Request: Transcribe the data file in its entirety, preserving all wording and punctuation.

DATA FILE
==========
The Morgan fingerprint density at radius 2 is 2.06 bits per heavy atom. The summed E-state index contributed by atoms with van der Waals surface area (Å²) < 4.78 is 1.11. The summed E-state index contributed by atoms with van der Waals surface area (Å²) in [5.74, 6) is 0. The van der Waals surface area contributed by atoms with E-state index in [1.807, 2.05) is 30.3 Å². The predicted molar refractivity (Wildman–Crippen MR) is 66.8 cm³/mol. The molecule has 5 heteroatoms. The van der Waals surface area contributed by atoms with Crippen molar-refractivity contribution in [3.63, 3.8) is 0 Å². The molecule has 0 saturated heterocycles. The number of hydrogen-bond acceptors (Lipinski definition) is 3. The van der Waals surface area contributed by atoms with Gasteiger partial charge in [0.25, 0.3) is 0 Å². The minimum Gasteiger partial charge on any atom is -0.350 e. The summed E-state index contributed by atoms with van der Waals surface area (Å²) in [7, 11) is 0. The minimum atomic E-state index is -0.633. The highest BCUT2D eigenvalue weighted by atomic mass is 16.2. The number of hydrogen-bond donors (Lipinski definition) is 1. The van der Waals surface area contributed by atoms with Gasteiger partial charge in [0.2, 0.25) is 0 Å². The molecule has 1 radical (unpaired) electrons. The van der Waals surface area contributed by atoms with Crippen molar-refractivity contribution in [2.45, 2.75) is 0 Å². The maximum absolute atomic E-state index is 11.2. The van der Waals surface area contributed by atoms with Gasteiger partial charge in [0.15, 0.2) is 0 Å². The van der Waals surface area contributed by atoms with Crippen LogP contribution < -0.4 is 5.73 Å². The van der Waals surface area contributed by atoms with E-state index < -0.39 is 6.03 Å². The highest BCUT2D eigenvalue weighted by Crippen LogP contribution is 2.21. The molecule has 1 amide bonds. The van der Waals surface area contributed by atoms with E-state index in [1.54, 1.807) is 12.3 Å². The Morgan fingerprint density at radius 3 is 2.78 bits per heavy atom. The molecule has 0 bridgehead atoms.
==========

The Morgan fingerprint density at radius 2 is 2.06 bits per heavy atom. The summed E-state index contributed by atoms with van der Waals surface area (Å²) < 4.78 is 1.11. The summed E-state index contributed by atoms with van der Waals surface area (Å²) in [5.74, 6) is 0. The van der Waals surface area contributed by atoms with E-state index in [1.807, 2.05) is 30.3 Å². The predicted molar refractivity (Wildman–Crippen MR) is 66.8 cm³/mol. The molecule has 5 heteroatoms. The van der Waals surface area contributed by atoms with Crippen molar-refractivity contribution in [3.63, 3.8) is 0 Å². The molecule has 0 saturated heterocycles. The number of hydrogen-bond acceptors (Lipinski definition) is 3. The van der Waals surface area contributed by atoms with Gasteiger partial charge in [0.25, 0.3) is 0 Å². The minimum Gasteiger partial charge on any atom is -0.350 e. The summed E-state index contributed by atoms with van der Waals surface area (Å²) in [7, 11) is 0. The minimum atomic E-state index is -0.633. The highest BCUT2D eigenvalue weighted by atomic mass is 16.2. The number of hydrogen-bond donors (Lipinski definition) is 1. The van der Waals surface area contributed by atoms with Gasteiger partial charge in [0.2, 0.25) is 0 Å². The molecule has 1 radical (unpaired) electrons. The van der Waals surface area contributed by atoms with Crippen molar-refractivity contribution in [2.45, 2.75) is 0 Å². The maximum absolute atomic E-state index is 11.2. The van der Waals surface area contributed by atoms with Gasteiger partial charge in [0.15, 0.2) is 0 Å². The van der Waals surface area contributed by atoms with Crippen LogP contribution < -0.4 is 5.73 Å². The van der Waals surface area contributed by atoms with E-state index < -0.39 is 6.03 Å². The highest BCUT2D eigenvalue weighted by Crippen LogP contribution is 2.21. The molecule has 1 amide bonds. The van der Waals surface area contributed by atoms with E-state index in [1.54, 1.807) is 12.3 Å². The Morgan fingerprint density at radius 3 is 2.78 bits per heavy atom. The molecule has 0 bridgehead atoms.